Oxytocin Receptor Polymorphisms are Differentially Associated with Social Abilities across Neurodevelopmental Disorders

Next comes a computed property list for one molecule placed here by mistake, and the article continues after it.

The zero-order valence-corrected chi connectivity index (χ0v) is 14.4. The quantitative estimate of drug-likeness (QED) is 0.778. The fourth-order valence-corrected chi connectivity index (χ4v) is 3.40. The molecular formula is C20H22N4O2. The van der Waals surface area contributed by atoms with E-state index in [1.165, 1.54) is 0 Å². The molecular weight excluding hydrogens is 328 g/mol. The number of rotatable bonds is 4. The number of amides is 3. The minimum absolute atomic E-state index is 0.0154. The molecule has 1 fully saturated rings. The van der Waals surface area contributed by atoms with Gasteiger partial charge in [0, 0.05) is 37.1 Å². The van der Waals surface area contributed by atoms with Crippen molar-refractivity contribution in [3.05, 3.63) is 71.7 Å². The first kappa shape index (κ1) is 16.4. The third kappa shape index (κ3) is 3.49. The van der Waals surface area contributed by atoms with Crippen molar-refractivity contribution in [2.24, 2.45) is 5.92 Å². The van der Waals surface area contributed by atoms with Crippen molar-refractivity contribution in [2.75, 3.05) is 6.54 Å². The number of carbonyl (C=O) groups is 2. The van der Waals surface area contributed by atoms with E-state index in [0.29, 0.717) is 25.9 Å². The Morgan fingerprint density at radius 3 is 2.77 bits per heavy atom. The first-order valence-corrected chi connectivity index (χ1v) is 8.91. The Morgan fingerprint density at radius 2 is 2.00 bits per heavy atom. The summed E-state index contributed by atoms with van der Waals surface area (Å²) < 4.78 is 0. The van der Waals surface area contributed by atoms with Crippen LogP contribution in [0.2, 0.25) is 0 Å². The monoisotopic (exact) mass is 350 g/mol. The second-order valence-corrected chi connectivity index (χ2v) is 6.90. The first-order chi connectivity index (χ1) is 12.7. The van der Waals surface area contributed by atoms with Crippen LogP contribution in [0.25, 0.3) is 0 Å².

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Oxytocin is a pituitary neuropeptide that affects social behaviour. Single nucleotide polymorphisms (SNPs) in the oxytocin receptor gene (OXTR) have been shown to explain some variability in social abilities in control populations. Whether these variants similarly contribute to the severity of social deficits experienced by children with neurodevelopmental disorders is unclear. Social abilities were assessed in a group of children with autism spectrum disorder (ASD, n = 341) or attention deficit hyperactivity disorder (ADHD, n = 276) using two established social measures. Scores were compared by OXTR genotype (rs53576, rs237887, rs13316193, rs2254298). Unexpectedly, the two most frequently studied OXTR SNPs in the general population (rs53576 and rs2254298) were associated with an increased severity of social deficits in ASD (p < 0.0001 and p = 0.0005), yet fewer social deficits in ADHD (p = 0.007 and p < 0.0001). We conclude that these genetic modifier alleles are not inherently risk-conferring with respect to their impact on social abilities; molecular investigations are greatly needed.
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